Councilman de León, a Democrat, is the third city elected official to announce his intention to seek the mayor’s chair after current Mayor Eric Garcetti, who was elected for a four-year term in 2013 and again in 2017- who’s limited to serving no more than two terms, was picked by President Joe Biden to serve as the U.S. ambassador to India on July 9, 2021.

Born in Los Angeles of Guatemalan and Mexican descent, raised by a loving, hard-working single mother, de León, 51, got an education and spent 12 years in Sacramento, rising to become the President Pro Tem of the California Senate, authoring and passing legislation and making history. It was his bill that then Governor jerry Brown signed into law making California a “sanctuary state”—a law that was upheld by a federal appeals court.

In an August 2018 interview with former Los Angeles Blade Editor Karen Ocamb, he reflected on his relationship with the LGBTQ+ community.

“I’ve always been very close to the LGBTQIA (lesbian, gay, bisexual, transgender, queer, intersex, asexual) community even before I even knew all the initials that keep growing,” de León says with a laugh during an extensive phone interview with the Los Angeles Blade. “It’s always been my core set of values that every human being deserves a real opportunity to succeed, regardless of who they love and regardless of the hue of their skin and regardless of their legal status. That is embedded in my DNA.”

De León learned to care about LGBT people as a child from his mother and aunt around the kitchen table.

“My mother got a third grade education and my aunt even less,” he says. “I was very young and they were talking about a gay friend, a colleague of theirs. I didn’t understand. Obviously, they didn’t understand themselves. But they spoke with such affection, such tenderness. And here were two immigrant women with limited formal education and the way they spoke so lovingly, tenderly, beautifully about their gay friend. I could deduce the person they were talking about was gay—they kind of spoke in code around me when I was just sitting there listening to them at the kitchen table. And it transcended ethnicity and legal status and poverty—that we’re all human beings and we deserve dignity and respect. That had an ‘Ah Ha’ impact.”

De León’s LGBT education continued as he picked his mother up from her work as a housekeeper at convalescent homes. “She had quite a few gay colleagues with her and I just remember they were just so beautifully nice with my mother and my mother with them and that had a huge impression on me of the universal values of treating everybody with dignity and with respect. So when there is a discriminatory blow against anyone in the LGBTQIA community, I feel that blow equally.”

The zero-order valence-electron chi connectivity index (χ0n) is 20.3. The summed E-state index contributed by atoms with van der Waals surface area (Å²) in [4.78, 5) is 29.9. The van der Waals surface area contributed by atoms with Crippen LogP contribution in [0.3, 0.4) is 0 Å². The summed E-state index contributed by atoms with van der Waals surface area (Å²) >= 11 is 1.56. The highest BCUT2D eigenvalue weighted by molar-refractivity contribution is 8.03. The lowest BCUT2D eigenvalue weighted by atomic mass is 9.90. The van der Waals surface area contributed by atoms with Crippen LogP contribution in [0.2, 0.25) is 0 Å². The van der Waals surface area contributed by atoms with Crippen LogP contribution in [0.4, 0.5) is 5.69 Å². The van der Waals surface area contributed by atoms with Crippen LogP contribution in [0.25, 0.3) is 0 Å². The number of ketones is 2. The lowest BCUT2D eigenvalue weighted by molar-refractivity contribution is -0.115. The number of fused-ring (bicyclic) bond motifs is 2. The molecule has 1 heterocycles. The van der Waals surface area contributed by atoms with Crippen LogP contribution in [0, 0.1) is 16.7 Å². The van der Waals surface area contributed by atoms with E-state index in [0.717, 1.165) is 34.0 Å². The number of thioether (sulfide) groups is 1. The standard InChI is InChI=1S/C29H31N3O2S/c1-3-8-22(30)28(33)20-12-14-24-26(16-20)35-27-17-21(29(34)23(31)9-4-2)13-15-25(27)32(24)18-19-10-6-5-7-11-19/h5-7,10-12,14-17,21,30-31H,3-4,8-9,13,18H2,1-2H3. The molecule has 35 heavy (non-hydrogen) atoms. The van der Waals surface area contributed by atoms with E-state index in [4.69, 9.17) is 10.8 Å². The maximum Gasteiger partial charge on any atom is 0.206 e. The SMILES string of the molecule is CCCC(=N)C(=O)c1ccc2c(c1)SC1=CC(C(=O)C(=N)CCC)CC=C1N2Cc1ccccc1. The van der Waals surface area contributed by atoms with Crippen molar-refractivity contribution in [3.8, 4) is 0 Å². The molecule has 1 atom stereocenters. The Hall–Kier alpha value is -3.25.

De León, 54, is by far the most prominent Latino running. Fluent in Spanish, he represents a district that takes in the predominantly Latino neighborhoods of Boyle Heights and El Sereno, as well as much of downtown, where a development boom has fueled huge growth over the past decade, KTLA reported.

Two other candidates — Councilman Joe Buscaino and City Atty. Mike Feuer — have been campaigning for several months. The race also features two business leaders: Jessica Lall, who heads the downtown-based Central City Assn., and real estate broker Mel Wilson, who has been involved with several San Fernando Valley business groups.

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Los Angeles

Hermosa Beach Pride Lifeguard Tower is here to stay

“The rainbow tower is beautiful and has become a symbol of this community’s love and support for LGBTQ rights,” said Supervisor Hahn



Photo Credit: County of Los Angeles

Hermosa Beach — Los Angeles County Supervisor Janice Hahn is announcing that the Pride Tower in Hermosa Beach is here to stay.  The 13th street Los Angeles County Lifeguard Tower, which was painted rainbow in June, was originally meant to be repainted its original blue color at the end of summer.  The rainbow paintjob will now be permanent. 

“The rainbow tower is beautiful and has become a symbol of this community’s love and support for LGBTQ rights,” said Supervisor Hahn, whose support paved the way for the project. “None of us wanted to see it painted over and I am proud to announce that the Pride Tower is here to stay.”

The idea to paint the tower originally came from lzzy Bacallao, a local non-binary teen. Izzy, who uses the pronouns they and them, was responding to the burning of rainbow-painted Pride lifeguard tower in Long Beach in March. The rainbow-painted tower was unveiled at the Hermosa Beach Pride event June 26, 2021.

The new Pride Tower’s rainbow paintjob will be maintained by the Los Angeles County Department of Beaches and Harbors which maintains all LA County Lifeguard Towers.   The Department of Beaches and Harbors also maintains another permanent Pride tower in Venice. 

Photo Credit: County of Los Angeles